Notable Tech & Infrastructure Projects ($125,000) 

DeFi Zap 

DeFiZap is a system of smart contracts, called Zaps, that can deploy a single asset (like ETH and soon Dai) across multiple DeFi protocols in a seamless fashion. DeFiZap has recently surged to prominence after winning the Kyber Network Hackathon in November by leveraging its liquidity protocol to create a frictionless mechanism for participating in multiple DeFi protocols in a single transaction. 

Nodar, DeFi Zap Founder, also founded DeFi Tutorials and is an active contributor to the Ethereum ecosystem. After winning the Kyber Hackathon, DeFi Zap was deployed on main-net in early December and recently received a grant from MetaCartel.

Generally speaking, Nodar thoroughly outlines his previous accomplishments within the DeFi ecosystem along with highlighting his plans to improve the protocol through adding a number of “Venmo-like tools” to make the process as intuitive as possible. DeFi Zap currently has 20 participants contributing 272 DAI with an estimated 1,319 DAI in CLR matching. 

If you’re looking to contribute towards intuitive mechanisms for participating in DeFi protocols, visit DeFi Zaps grant page here.  

Trinity Migration Research & ETH 2.0 Client

The Trinity Team submitted two proposals for this round of grants. In short, the two proposals encompass migration research for Ethereum 1.x to 2.0 to ensure a clear migration path for the upcoming transition to the beacon chain as well as seeking a grant for the Trinity ETH 2.0 client. The python-based client is one of the few clients supporting both the Eth 1.x and 2.0 chains. With the grant, the team intends to play a large role in the beacon chain as both infrastructure for application developers and for those looking to participate as validators. 

While the proposal is not nearly as detailed as DeFi Zap, Trinity is a well-known Ethereum development team playing an important role in the Serenity upgrade. Given that ETH 2.0 infrastructure has historically done well in previous rounds, it should come as no surprise if the Trinity team receives a substantial amount of support from the community. The proposal currently has 1,564 DAI contributed from 10 participants with an estimated 5,231 DAI in CLR matching. 

If you’d like to support ETH 2.0 development, visit the grant pages for Trinity Migration Research proposal here and the ETH 2.0 Client implementation proposal here

Notable Media Projects ($75,000) 

David Hoffman

For those unfamiliar, David Hoffman is a prominent independent writer within the Ethereum community. Some of his notable articles include Ether: A New Model for Money, The Two Faces of Ethereum and Dai is not 1 Dollar. All of David’s articles are public goods for the Ethereum community as all articles have been published without any compensation. His grant currently has 13 contributors for 166 DAI with 539 DAI estimated in CLR Matching. 

If you’ve read David Hoffman’s articles before and you’ve enjoyed them, you can support his grant here

MetaCartel

MetaCartel is one of the biggest Decentralized Autonomous Organizations (DAOs) in the Ethereum ecosystem. Their goal to fund the Ethereum application layer has lead to over 10 projects receiving an aggregate of $30k+ in value. A list of these proposals can be found here.

If you’re interested in giving MetaCartel additional bandwidth to support Ethereum applications, visit their proposal page here.

SustainWeb3 Event

The SustainWeb3 Event is an event in Boulder, Colorado for discussing novel Open Source Sustainability funding techniques. As the proliferation of web3 continues, establishing sustainable mechanisms for supporting open-source software is vital to its long-term success. The SustainWeb3 Event has decided to forego sponsorship funding and instead rely entirely on community funding to bootstrap the event. The proposal currently has 5 contributors for 38 DAI and an estimated 60 DAI in CLR matching.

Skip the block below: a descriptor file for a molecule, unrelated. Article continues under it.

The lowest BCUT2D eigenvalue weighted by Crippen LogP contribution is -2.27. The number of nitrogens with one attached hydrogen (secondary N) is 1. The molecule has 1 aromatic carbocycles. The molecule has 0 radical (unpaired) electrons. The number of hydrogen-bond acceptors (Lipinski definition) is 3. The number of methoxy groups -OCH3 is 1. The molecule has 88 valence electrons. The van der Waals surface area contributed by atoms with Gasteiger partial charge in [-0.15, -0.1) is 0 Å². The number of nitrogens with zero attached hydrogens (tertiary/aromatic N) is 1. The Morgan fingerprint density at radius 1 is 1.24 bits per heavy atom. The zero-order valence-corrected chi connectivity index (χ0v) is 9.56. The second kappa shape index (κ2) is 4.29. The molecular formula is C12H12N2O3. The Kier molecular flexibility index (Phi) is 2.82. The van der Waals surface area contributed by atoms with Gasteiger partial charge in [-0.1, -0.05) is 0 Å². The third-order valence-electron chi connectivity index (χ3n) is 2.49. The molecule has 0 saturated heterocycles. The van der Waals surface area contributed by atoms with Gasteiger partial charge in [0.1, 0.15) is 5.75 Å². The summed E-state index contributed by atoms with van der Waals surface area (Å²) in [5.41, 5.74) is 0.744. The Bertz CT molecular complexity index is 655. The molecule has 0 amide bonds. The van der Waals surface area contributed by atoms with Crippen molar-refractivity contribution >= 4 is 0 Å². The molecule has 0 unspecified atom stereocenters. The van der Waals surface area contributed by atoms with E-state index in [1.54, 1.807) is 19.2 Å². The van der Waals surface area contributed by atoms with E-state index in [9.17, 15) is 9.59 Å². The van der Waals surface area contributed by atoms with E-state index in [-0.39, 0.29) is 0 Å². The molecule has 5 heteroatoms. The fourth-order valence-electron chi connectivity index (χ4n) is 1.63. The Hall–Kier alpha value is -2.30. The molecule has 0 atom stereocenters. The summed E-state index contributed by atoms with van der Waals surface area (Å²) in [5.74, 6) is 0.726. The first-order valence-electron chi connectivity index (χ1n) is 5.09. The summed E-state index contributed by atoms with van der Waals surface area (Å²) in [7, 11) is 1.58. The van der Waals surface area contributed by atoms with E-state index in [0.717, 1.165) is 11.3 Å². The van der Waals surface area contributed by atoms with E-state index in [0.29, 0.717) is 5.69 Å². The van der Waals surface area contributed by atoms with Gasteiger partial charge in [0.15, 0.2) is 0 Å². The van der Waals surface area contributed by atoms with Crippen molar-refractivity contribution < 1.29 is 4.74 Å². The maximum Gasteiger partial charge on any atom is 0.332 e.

Even 1 Dai can drastically help the SustainWeb3 event. If you’re interested in supporting sustainable mechanisms for funding open-source software, visit their proposal page here.

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Takeaways

Tying these ideas together, it’s important to recognize what a vital role grants are playing for the ecosystem at large. Unlike the sale of tokens or equity, grants are largely altruistic, meaning there is no expectation of future profits.

This allows grant recipients to be far more focused on how funds are being used as there is no rush or obligation to get early investors a 10x return.

Similarly, the “pressure” associated with Gitcoin Grants can be seen as something broadly positive in the sense of community reputation. Teams behind these grants are hard-pressed to make compelling cases for why they deserve funding, thus further motivating them to deliver on those expectations from those who are giving them a shot to succeed.

It’s been proven that the grants receiving the most funding are commonly the industry’s most pressing issues, a notion that is more guided than randomly funding speculative bets as we saw with the ICO boom back in 2017.

To quantize these ideas, let’s categorize factors that make a compelling grant:

  • Valuable - Is the project adding value to the ecosystem at large?

  • Actionable - Has the project outlined a clear need for the funding they receive?

  • Accountable  - Is there a strong roadmap highlighting how progress will be made? 

If all three of these items check out, it’s likely that Gitcoin Grants could be for you.  

If you or your project is interested in learning more about Gitcoin Grants or submitting a grant proposal for Round 3 of CLR Funding, give us a shout!

Until then, be sure to stay up to date on all things blockchain via the official Fitzner Blockchain Twitter.